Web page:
SotW: Just Another Summer by Yehonathan Thursday, Apr 30 2009 

[I’m actually writing this on Sunday, May 3rd, because I didn’t have time to write it during the week, but I’m posting it as if it were written on the day I meant to post it.]

This week’s song of the week is Yehonathan’s “Just Another Summer”:

Yehonathan is an Israeli pop singer who happens to be gay (and totally hot!). He’s just now released English-language music in the U.S. “Just Another Summer” premiered on MTV this week. I especially love how out he is and that he’s foregrounding queerness in his videos. The beach shower scene in this video has to be one of the hottest moments ever in a gay video!

I ran across his music a few weeks ago by surfing YouTube. I’m also a big fan of Ivri Lider, another queer Israeli singer, and one link led me to another until I came to Yehonathan’s music, which is mostly dance music.

After I started listening to his music, I joined his fan page on facebook. A couple of weeks ago, I was surprised to have been added as a friend by Yehonathan too. He’s my second gay, Israeli celebrity friend — I’m also facebook friends with director Eytan Fox and his partner Gal Uchovsky.

I’ll post the Hebrew version of “Just Another Summer” after the break.


Bea Arthur: What’ll I Do? Sunday, Apr 26 2009 

SotW: She Loves Everybody by Chester French Tuesday, Apr 21 2009 

PJ just suggested that I listen to Chester’s French‘s “She Loves Everybody,” since he thought I’d like it:

I love it! And I love that he knows me so well! And I think this video is amazing. It has everything one could want in a video: cute boys and a kick-ass woman beating them to a pulp (in a humorous, feminist critique of the way in which women are often little more than eye candy in music videos — just in the way the persona singing the song treats the woman he sings about — it’s a great contrast between image and words)!

Chester French’s new album, Love the Future, came out today. After watching the video, I immediately bought it on iTunes. So far, I’m about a third of the way through the album and I like it a lot so far. According to wikipedia, they’re influenced by “classic British Northern Soul,” so no wonder I like them!

Planting Creeping Phlox Sunday, Apr 19 2009 

Yesterday, PJ and I decided to take advantage of the great weather we were having to plant some flowers. He planted some petunias, which he does every year. I planted more creeping phlox. We planted a few bunches of them when my mom visited us a few years ago. Over the years, they’ve spread out and grown. Here’s what they look like now:

Here’s a closer look:

And closer:

You can see that there are small sections of violet flowers. I tried planting that color to add a little variety, but most of those flowers died — I kept forgetting to water them. The green clumps in the first two pictures are the new ones. Hopefully, I’ll keep them watered this time.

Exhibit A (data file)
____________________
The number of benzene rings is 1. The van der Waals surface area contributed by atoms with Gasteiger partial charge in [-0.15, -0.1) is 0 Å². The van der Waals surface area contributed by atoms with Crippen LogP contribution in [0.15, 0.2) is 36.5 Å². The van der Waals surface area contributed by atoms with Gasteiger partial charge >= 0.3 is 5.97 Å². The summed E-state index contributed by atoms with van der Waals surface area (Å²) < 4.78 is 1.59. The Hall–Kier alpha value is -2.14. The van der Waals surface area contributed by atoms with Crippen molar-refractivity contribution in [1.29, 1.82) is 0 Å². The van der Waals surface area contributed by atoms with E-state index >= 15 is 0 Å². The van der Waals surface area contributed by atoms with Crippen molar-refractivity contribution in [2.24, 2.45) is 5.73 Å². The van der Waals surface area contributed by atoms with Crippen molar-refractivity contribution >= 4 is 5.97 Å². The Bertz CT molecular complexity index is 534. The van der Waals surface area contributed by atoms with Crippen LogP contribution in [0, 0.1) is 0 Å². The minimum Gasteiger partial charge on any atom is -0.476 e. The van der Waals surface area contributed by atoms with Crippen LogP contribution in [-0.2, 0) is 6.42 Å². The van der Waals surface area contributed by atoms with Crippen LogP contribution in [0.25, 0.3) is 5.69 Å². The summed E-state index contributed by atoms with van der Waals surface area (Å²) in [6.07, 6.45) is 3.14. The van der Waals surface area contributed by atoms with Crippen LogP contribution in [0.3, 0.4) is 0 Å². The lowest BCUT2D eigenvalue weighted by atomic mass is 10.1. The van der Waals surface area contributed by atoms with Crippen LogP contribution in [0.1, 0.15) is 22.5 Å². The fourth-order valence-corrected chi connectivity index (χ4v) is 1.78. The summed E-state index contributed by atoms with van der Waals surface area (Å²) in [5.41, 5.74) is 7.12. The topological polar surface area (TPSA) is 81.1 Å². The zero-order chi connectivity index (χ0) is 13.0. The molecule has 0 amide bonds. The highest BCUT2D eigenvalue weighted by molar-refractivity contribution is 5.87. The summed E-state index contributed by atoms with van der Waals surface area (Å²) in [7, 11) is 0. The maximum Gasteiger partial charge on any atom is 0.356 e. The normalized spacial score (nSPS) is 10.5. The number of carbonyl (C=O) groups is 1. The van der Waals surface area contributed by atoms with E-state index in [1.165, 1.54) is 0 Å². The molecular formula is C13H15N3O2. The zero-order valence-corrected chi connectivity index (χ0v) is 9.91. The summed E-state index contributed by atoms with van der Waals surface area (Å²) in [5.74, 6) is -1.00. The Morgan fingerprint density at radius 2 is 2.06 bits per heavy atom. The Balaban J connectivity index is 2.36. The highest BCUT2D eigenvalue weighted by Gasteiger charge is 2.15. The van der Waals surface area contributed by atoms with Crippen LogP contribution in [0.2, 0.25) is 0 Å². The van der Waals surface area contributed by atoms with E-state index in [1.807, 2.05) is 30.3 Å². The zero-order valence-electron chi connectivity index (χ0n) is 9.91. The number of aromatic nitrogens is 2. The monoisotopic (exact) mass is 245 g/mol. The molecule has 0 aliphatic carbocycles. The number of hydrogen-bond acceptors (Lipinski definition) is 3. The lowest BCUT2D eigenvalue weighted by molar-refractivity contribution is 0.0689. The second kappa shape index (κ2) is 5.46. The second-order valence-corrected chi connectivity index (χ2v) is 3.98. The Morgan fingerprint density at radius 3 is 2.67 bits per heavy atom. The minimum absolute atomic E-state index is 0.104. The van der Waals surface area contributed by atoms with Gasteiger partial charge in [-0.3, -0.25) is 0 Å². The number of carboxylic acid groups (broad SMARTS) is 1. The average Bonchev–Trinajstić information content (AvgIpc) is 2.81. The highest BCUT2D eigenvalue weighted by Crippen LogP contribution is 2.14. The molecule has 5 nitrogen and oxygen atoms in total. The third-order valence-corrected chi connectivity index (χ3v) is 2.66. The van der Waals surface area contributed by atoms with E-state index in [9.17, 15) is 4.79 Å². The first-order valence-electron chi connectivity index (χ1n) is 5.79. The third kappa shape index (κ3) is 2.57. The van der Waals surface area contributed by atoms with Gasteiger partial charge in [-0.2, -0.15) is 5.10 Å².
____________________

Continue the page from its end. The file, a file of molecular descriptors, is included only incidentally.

I love these little flowers. Several houses in our neighborhood have small clumps of them. I aspire to having the best creeping phlox flowerbed in the neighborhood!

SotW: Try by Nelly Furtado Tuesday, Apr 14 2009 

This week’s song of the week is Nelly Furtado’s “Try” from her 2003 album Folklore. Her label has disabled embedding on YouTube, but here’s a live version of the song that I really like:

I liked this album, though it didn’t do well in the U.S. Since then, Furtado has gone for a more mainstream appeal.(I mean this euphemistically.)

I think “Try” is a great song, and it really fits something that I’ve been thinking about this past week: in all of our relationships — with lovers, friends, parents, children, students, teachers — all we can do is try. Plus, I like it’s acknowledgment that “I’m all I’ll ever be” … “And that’s you, baby / This is me, baby.” (That last bit is my favorite part of the song.)

I think it’s important to see in all these relationships that we all are who we are. We need to see each other for who we are and accept each other on that level. If we can’t do that, then we need to get out of the relationship, whatever it is. We have to love or respect or deal with people (depending on the nature of the relationship) as they really are rather than as we want them to be. This month, I’ve really been trying to do this — to love PJ for who he is, not who I want him to be; to appreciate my friends for who they are; to accept my colleagues and students for who they are; etc. I’m trying to live in the recognition that I can’t change people.

The flip side of that is also accepting and loving an respecting who I am. This is me. Accept me as I am or leave me alone. Even though I can change myself, that process is slow and deliberate under the best of circumstances, and certainly no one else can change me. If someone wants to be in my life (or class or whatever), then s/he needs to come to terms with who I am rather than hope s/he can change me.